Lava Flows Out Of The Volcano In The Canary Islands Again, The Airport Remains Closed


A volcano began spewing ash again on Monday after a brief hiatus in the Canary Islands, where coastal residents are confined to their homes for fear of toxic gases when lava hits the sea.

The Cumbre Vieja, which straddles a ridge south of La Palma in the Atlantic archipelago, erupted on September 19, spewing rivers of lava that have slowly crept into the sea.

But on Monday morning, the lava and ash flow stopped, and the roar of the week-long eruption faded to silence, before resuming activity several hours later, an AFP correspondent at the scene said.

Smoke had continued to rise from the top during the pause.

“In the last few hours, the volcanic tremor has all but disappeared, as well as the explosive strombolian activity,” tweeted the institute of volcanology Involcan, using the scientific term for a mixture of explosions and lava flow.

“Volcanic activity on La Palma has been significantly reduced in recent hours,” tweeted the Institute of Geosciences of Madrid.

“We must be very attentive to how it evolves because the scenario can change quickly.”

Several hours later, the volcano began spewing ash again.

Fit and start

Speaking to AFP after the resumption, Involcan spokesman David Calvo said it was “just ash, at the moment.” The Cumbre Vieja had been alternating between “explosive episodes and moments of calm for quite some time,” he added.

Overnight, 300 residents living in coastal areas were ordered to stay at home to avoid damage from the release of toxic gases when the lava finally reaches the sea, the regional government said.

“The population must follow the instructions of the authorities and remain at home, with doors and windows closed,” he said.

The lava, which is moving very slowly, is currently between 800 and 1,000 meters (about half a mile) from shore, he said. There is an evacuation order that affects four areas around Tazacorte, where it is expected to enter the sea.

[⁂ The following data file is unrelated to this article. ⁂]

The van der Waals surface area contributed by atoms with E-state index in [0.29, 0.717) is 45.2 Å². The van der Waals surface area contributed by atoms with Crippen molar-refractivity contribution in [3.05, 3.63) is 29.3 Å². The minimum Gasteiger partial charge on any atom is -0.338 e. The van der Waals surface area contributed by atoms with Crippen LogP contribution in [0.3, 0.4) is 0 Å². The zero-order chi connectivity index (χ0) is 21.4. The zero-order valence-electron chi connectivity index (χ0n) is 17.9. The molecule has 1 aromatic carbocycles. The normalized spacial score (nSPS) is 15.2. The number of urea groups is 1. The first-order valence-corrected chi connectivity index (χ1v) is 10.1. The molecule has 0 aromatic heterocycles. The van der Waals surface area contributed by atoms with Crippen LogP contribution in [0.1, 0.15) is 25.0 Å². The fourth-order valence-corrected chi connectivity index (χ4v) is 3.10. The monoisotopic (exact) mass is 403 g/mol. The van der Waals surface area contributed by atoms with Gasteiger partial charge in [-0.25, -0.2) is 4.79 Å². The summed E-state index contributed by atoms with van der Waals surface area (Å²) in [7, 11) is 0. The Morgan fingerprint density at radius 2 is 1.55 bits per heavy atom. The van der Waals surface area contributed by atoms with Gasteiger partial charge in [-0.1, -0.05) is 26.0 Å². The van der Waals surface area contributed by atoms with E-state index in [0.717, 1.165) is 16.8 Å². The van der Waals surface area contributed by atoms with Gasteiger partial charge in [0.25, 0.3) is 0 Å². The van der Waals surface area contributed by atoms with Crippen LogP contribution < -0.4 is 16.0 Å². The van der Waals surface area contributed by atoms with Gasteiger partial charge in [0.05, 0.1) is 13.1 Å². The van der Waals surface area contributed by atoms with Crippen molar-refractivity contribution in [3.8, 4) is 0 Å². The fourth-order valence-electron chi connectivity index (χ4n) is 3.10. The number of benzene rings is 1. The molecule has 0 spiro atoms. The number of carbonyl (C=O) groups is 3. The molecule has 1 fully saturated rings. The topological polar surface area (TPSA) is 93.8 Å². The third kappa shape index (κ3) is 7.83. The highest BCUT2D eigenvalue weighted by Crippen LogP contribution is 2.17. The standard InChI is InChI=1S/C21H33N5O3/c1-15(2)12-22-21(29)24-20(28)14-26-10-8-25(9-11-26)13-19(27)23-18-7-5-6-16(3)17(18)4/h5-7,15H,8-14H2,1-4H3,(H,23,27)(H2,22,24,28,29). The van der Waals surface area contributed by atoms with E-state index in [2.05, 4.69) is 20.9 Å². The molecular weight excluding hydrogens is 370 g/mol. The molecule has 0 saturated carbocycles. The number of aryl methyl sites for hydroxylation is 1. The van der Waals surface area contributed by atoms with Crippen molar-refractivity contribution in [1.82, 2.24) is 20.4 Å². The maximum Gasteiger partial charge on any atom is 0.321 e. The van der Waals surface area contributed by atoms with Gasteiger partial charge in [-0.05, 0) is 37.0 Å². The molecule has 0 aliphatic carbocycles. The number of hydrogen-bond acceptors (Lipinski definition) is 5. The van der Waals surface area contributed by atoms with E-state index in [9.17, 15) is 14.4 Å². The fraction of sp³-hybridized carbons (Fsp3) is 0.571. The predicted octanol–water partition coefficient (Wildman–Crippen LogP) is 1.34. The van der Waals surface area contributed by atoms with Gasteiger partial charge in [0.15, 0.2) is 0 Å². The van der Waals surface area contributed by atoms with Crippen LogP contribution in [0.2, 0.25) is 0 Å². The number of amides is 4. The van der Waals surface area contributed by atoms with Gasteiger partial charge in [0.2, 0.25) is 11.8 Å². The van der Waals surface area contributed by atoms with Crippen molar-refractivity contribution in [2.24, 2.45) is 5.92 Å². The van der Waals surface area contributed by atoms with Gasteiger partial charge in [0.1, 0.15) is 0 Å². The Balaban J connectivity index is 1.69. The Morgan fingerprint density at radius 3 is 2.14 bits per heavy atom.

Officials have also established an exclusion zone to scare away curious bystanders.

Experts say that the entry of lava into the seawater will send clouds of toxic gas into the air, causing explosions and fragmentation of the molten rock like gunshots.

“Inhalation or contact with acidic gases and liquids can irritate the skin, eyes and respiratory tract, and can cause breathing difficulties, especially in people with pre-existing respiratory diseases,” Involcan warned.

Disrupted air traffic

So far, the molten rock has made its way through more than 235 hectares of land, burning many banana plantations, devouring 513 properties and destroying nearly 20 kilometers of roads, the European Union’s Copernicus Earth Observation Program said. .

And so far, the eruption has forced more than 6,000 people from their homes, although 160 were allowed to return home on Sunday.

Authorities also said ash clouds from the volcano had begun to affect areas on the east side of the island.

At La Palma airport, where air traffic was halted for 24 hours on Saturday due to ash, local airline Binter said it had not been able to resume flights.

“We have stopped our La Palma operations again after trying to make a first flight today and finding that conditions were not safe enough,” tweeted the airline, which is based in the Canary Islands, and said it would try again on Tuesday. .



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